Teens have always been stereotyped as massive consumers of technology, but in some cases they’re also the ones advancing it. Young people have long been avid early adopters, and not just of applications like Snapchat and Instagram.
The Internet and mobile devices have democratized access to technology across all age groups—and while some teens may use it primarily to post selfies and hook up, many others have become self-reliant and self-taught innovators. I set out to meet some of these imaginative teens—and now you can, too.
Matthew Pressman, 17
Pressman has been programming since he was 11, after discovering that that people build video and computer games by coding them.
He has since taken on numerous projects as a lead programmer or electrical engineer—most recently Art Squared, a device Pressman and other students built on the open-source electronic-prototyping platform Arduino. It’s an assistive painting device for people with cerebral palsy that lets people move a paintbrush across a canvas with a remote joystick.
Pressman and the six other teenagers who built Art Squared are part of a youth development organization called MOUSE that works with students across the country to learn and create with technology.
Last year, MOUSE partnered with United Cerebral Palsy of New York City so that students could develop projects geared to help people with the disease. After talking with an artist who was unable to paint due to her condition, Pressman and his team decided to build Art Squared to benefit artists everywhere.
His team’s next step will be to make the project plans available as open source material sometime in the next few months so that anyone can build Art Squared. Its construction cost is only $150, significantly less than other assistive devices. “We’re just going to see if we can work on it after school on a Thursday or something,” Pressman says. “We really want to make it accessible to everyone.”
Pressman plans to pursue a degree in game design at the Rochester Institute of Technology, and eventually to start his own game design studio.
Cameron D. Mira, 17
What do you get when you combine Dr. Who and lightning-emitting Tesla coils? The TARDIS Tesla, at least once Mira is done building it.
The 17-year-old art student is working on a game that turns eight-foot-tall Tesla coils, which shoot out high voltage but low-current electrical discharges, into a game based on the 1970s code-breaking game Bulls and Cows and controlled by universal TV remote controls. Players have to figure out a secret code and input the command to make and the coil fire a bolt of (harmless) lightning at a replica TARDIS, the time machine from the hit sci-fi series Dr. Who.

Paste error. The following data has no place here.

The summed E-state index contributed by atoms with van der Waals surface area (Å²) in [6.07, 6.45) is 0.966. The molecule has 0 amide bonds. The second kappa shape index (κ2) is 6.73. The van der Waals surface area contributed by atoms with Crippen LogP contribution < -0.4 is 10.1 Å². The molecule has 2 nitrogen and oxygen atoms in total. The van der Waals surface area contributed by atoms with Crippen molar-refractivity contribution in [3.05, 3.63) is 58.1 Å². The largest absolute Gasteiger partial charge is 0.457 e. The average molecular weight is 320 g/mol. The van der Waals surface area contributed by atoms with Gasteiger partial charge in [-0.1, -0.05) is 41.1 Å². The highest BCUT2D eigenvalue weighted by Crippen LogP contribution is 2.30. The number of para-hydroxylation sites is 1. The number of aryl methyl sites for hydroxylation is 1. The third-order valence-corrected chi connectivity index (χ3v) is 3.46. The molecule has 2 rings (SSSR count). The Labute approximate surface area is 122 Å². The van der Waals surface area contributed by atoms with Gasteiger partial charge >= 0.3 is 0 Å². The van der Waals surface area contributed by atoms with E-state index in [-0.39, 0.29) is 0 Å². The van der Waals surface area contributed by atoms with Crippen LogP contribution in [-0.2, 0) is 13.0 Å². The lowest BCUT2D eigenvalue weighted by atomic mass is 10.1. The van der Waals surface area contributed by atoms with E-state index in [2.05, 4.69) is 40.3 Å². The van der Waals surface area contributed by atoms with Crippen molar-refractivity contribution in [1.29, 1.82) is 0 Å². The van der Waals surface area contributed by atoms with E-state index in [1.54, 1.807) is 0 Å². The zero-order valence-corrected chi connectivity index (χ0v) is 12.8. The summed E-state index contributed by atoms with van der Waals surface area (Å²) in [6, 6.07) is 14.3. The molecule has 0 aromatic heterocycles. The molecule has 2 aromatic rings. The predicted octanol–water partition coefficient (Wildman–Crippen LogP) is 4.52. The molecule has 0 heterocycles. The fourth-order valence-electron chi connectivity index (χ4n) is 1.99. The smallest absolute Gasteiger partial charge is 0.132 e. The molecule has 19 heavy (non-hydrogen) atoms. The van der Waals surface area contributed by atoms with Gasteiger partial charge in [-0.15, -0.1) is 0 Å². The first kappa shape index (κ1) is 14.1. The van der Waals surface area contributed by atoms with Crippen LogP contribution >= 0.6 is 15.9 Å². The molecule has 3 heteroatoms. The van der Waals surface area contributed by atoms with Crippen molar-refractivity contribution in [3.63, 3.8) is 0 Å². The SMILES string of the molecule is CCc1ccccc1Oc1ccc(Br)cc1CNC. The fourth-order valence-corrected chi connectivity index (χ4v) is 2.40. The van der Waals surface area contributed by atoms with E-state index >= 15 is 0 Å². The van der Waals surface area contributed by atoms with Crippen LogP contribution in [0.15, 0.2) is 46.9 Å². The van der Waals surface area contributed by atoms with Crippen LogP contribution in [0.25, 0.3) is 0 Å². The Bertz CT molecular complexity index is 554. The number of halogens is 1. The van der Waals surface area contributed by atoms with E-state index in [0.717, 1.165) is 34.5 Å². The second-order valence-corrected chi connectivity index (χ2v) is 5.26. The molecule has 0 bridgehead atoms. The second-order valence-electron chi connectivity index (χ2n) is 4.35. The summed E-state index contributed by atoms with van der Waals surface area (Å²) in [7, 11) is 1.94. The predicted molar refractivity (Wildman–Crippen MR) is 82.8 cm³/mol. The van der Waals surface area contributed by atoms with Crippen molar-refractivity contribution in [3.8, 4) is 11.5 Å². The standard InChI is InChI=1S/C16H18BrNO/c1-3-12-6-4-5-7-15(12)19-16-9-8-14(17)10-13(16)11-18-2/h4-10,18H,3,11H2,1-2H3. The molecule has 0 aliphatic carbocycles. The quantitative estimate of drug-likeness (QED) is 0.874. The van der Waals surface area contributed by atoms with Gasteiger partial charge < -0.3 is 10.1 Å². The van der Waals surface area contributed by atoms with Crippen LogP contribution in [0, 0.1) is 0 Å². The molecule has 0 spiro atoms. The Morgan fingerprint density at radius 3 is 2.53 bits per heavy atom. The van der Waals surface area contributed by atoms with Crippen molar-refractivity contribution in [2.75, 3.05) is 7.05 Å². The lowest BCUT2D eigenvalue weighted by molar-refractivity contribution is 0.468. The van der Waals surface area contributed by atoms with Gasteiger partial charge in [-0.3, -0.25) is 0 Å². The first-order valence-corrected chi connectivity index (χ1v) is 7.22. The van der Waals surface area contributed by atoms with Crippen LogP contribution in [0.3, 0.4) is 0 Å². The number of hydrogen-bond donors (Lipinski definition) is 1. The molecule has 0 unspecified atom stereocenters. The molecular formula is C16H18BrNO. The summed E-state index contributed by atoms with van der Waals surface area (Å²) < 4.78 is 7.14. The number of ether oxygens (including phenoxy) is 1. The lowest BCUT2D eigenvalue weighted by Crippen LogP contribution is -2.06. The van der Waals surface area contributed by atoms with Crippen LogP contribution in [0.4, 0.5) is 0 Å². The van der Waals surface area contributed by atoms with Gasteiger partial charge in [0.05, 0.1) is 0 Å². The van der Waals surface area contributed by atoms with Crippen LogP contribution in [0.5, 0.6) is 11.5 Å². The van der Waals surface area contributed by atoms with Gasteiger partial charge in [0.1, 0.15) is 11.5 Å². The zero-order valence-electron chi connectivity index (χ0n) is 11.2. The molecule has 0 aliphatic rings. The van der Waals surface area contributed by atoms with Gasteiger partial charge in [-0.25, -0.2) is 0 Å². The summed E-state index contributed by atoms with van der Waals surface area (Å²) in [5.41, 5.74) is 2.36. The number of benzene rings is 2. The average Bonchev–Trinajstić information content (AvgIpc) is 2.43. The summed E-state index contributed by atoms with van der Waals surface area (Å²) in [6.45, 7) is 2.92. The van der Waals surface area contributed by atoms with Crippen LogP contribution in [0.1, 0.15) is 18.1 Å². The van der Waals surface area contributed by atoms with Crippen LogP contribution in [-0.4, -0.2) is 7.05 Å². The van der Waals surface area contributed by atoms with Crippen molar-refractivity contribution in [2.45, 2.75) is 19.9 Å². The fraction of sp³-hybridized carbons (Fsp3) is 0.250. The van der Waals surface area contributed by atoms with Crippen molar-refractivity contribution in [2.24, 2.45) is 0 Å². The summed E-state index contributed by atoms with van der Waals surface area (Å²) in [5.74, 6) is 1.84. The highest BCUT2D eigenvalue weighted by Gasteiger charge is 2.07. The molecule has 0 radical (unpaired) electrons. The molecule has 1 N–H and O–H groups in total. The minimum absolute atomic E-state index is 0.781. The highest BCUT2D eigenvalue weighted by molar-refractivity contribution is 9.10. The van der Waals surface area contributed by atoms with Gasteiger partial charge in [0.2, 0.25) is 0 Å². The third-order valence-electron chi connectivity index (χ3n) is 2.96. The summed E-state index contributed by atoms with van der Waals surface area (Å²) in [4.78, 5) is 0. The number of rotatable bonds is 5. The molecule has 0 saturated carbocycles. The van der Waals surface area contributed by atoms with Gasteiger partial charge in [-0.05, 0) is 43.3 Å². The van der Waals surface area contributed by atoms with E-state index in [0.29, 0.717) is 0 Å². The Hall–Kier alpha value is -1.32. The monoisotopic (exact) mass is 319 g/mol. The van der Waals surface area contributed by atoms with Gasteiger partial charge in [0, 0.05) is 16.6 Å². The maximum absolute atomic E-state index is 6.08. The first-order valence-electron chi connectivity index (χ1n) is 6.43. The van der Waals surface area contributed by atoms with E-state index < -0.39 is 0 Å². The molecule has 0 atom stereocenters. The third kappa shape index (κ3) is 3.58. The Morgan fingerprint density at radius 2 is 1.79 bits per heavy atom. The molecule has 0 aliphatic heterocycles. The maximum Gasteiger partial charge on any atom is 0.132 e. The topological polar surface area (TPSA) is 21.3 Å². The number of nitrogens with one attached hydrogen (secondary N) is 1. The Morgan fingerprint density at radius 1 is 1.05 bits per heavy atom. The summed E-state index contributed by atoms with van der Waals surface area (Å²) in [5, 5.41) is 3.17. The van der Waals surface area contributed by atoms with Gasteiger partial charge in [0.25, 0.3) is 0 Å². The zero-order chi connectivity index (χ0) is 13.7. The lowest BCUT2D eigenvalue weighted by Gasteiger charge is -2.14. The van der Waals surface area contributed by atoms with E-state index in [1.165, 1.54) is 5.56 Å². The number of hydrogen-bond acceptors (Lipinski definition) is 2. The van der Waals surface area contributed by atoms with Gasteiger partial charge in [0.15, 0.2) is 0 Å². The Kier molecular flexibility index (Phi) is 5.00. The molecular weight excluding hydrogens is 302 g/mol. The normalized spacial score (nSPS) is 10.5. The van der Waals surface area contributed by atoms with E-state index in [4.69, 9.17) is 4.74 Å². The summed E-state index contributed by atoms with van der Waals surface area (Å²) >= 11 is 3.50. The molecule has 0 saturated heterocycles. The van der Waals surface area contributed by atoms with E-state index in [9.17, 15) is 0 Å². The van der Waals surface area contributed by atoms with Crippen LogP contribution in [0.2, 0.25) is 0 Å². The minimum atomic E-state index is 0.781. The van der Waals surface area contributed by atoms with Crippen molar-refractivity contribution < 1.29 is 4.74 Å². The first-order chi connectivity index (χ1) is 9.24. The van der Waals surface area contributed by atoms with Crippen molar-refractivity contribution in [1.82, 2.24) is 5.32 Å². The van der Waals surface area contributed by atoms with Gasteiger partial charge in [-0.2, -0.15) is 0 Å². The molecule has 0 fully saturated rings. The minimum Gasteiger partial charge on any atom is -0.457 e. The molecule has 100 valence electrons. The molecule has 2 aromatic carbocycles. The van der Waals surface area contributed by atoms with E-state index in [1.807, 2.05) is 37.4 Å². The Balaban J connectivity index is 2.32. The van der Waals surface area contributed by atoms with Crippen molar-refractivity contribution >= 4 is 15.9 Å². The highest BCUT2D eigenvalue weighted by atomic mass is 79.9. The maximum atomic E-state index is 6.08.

The Bay Area native first became interested in the “maker movement“—sort of like DIY culture on steroids—after reading MAKE magazine. He soon joined the Oakland-based Hacker Scouts program. He’s currently both a mentor and a scout in the program and goes by the maker name CamDax.
The TARDIS Tesla isn’t Mira’s first foray into building Tesla coils; he has a pair of two-foot-tall coils he built himself. While his new project is still in the funding stages, he’s hopeful he can begin the project soon.
The home-schooled teenager graduated high school two years early and is now pursuing a degree in art, but plans to switch to a double major combining art and electrical engineering. His future career plans don’t necessarily involve high-powered electrical games—he wants to work for Pixar instead.
His advice for other teens looking to pursue projects like this: “You really just have to surf the Internet and learn stuff. Oh, and find a good source of money.”
Henry Troutman, 16
For the past two years, Troutman has been building games, creating languages and hacking electronic circuits.
First introduced to computer science in an advanced placement course at his Bellevue, Wash., high school, he quickly became part of a community of students with similar interests. “I had an interest in it before the class, but I wasn’t very proficient in programming before,” Troutman said. “Going through the class help me realize it.”
But he’s quick to add that he’s taught himself most of what he’s learned since.
In the past year, Troutman created a drag-and-drop programming language for WordPress; a game engine called “Hengine” that works on PC and Android, as well as many games that use it; and a set of tools (similar to Twitter Bootstrap) for building websites and Web applications Troutman calls “Henstrap.” He’s currently working on his own Web language.